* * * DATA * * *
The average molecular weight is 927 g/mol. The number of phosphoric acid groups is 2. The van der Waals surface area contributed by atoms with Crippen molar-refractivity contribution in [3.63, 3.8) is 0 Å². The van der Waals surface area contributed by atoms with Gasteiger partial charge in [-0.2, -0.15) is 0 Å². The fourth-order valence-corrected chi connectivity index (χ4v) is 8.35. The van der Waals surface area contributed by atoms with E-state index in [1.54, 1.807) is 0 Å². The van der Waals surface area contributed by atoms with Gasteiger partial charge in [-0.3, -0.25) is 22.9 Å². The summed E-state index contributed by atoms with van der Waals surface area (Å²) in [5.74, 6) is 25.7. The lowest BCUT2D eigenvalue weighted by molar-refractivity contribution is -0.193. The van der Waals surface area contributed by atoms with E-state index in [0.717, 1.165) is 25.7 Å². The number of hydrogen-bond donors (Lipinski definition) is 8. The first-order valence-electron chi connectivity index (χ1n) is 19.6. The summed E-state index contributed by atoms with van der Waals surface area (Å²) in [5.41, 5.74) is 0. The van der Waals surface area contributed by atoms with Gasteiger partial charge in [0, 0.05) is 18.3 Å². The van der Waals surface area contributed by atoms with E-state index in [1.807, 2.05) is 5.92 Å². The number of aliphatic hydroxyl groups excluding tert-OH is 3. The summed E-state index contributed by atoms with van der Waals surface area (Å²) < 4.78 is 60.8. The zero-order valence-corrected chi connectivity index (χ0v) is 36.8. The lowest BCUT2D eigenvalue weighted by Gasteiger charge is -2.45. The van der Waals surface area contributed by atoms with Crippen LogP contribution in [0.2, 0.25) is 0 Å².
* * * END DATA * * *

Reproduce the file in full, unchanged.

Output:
The average molecular weight is 927 g/mol. The number of phosphoric acid groups is 2. The van der Waals surface area contributed by atoms with Crippen molar-refractivity contribution in [3.63, 3.8) is 0 Å². The van der Waals surface area contributed by atoms with Gasteiger partial charge in [-0.2, -0.15) is 0 Å². The fourth-order valence-corrected chi connectivity index (χ4v) is 8.35. The van der Waals surface area contributed by atoms with E-state index in [1.54, 1.807) is 0 Å². The van der Waals surface area contributed by atoms with Gasteiger partial charge in [-0.3, -0.25) is 22.9 Å². The summed E-state index contributed by atoms with van der Waals surface area (Å²) in [5.74, 6) is 25.7. The lowest BCUT2D eigenvalue weighted by molar-refractivity contribution is -0.193. The van der Waals surface area contributed by atoms with E-state index in [0.717, 1.165) is 25.7 Å². The number of hydrogen-bond donors (Lipinski definition) is 8. The first-order valence-electron chi connectivity index (χ1n) is 19.6. The summed E-state index contributed by atoms with van der Waals surface area (Å²) in [5.41, 5.74) is 0. The van der Waals surface area contributed by atoms with Gasteiger partial charge in [0, 0.05) is 18.3 Å². The van der Waals surface area contributed by atoms with E-state index in [1.807, 2.05) is 5.92 Å². The number of aliphatic hydroxyl groups excluding tert-OH is 3. The summed E-state index contributed by atoms with van der Waals surface area (Å²) < 4.78 is 60.8. The zero-order valence-corrected chi connectivity index (χ0v) is 36.8. The lowest BCUT2D eigenvalue weighted by Gasteiger charge is -2.45. The van der Waals surface area contributed by atoms with Crippen LogP contribution in [0.2, 0.25) is 0 Å².